Fire disaster support

We are aware that many of our customers are in fire affected areas and may be going through a very challenging time.

For our OneMusic customers in bushfire declared natural disaster zones, we’re pausing music licensing activity, including:

  • Placing relicensing of existing customers in bushfire declared natural disaster zones on temporary hold, and where appropriate we’ll extend their current licence on a complimentary basis for 12 months
  • On request, we’ll make pro rata adjustments for those businesses in bushfire declared natural disaster zones who have closed or are unable to trade <
  • Placing debt recovery on temporary hold in bushfire declared natural disaster zones
  • Writing off outstanding debts for licensed businesses in the most severely impacted towns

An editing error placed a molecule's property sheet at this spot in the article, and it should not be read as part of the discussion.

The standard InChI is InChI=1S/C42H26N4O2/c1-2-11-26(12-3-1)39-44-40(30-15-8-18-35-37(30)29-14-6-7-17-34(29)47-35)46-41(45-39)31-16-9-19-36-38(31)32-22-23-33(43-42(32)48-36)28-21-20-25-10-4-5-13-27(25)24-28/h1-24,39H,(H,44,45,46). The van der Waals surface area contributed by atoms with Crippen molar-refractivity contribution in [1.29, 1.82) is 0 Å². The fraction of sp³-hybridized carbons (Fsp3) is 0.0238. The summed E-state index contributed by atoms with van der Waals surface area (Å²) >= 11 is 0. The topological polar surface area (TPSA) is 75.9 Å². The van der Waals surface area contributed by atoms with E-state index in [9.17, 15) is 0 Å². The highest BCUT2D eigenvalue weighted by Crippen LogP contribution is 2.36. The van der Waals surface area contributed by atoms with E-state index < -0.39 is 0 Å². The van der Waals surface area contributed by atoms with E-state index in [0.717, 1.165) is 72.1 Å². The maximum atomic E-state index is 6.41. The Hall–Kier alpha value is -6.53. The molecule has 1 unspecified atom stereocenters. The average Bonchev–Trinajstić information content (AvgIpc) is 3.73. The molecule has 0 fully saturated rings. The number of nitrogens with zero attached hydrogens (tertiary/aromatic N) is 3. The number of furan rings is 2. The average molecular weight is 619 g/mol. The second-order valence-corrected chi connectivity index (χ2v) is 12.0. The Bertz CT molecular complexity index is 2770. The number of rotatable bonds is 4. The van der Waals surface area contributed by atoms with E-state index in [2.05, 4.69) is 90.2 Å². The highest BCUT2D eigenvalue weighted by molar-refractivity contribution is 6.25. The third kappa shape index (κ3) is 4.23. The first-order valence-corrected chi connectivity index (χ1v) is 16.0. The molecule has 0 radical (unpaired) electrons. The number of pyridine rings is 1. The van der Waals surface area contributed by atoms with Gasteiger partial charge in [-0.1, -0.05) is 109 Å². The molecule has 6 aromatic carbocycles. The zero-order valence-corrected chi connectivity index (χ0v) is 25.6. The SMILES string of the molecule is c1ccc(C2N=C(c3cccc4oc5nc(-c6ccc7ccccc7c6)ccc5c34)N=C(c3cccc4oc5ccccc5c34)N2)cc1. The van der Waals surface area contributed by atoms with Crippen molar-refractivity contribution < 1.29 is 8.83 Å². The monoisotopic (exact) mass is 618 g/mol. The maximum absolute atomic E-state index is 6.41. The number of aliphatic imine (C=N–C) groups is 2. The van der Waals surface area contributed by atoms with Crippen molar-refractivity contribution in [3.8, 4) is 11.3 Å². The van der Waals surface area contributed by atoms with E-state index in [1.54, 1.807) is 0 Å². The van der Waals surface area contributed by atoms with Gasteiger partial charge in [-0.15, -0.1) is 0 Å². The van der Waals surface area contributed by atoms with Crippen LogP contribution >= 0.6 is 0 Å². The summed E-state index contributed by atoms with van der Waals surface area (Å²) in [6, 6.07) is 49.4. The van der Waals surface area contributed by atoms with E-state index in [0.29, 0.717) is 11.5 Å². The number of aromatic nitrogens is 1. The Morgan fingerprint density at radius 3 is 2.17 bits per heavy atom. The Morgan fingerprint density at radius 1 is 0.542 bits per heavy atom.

If you are a OneMusic Australia customer in a bushfire declared natural disaster zone and you inadvertently receive correspondence from us, please contact us to confirm your account is on hold. Phone: 1300 162 162.

We thank all in our music community who are involved in fundraising events and concerts to support fire relief charities. OneMusic Australia will provide complimentary licences for official benefit concerts. Contact

It is completely normal to experience a range of emotions after a bushfire including sadness, anger, hopelessness and anxiety. If you feel that you are not coping, free support services are available 24 hours a day, seven days a week:

Related stories


Music and atmosphere

“Hospitality businesses need to whet the appetite of punters with music not just instagram-worthy food” says Clancy’s Fish Pubs hospitality entrepreneur and musician, Tom Fisher.

Read More


Music licence easy for Clubs

In the refreshed music licensing service, common sense has prevailed and the clubs scheme is simpler while still being fair.

Read More

Aussie bar loves music

It is coincidence Jon Debeere and Jack Connor started out on the Rosella’s Bar adventure on Australia Day 2019 they say. Boasting a OneMusic licence, these millennials talk about their unpretentious Aussie music space and their ‘embrace-cultural-cringe’ mantra.

Read More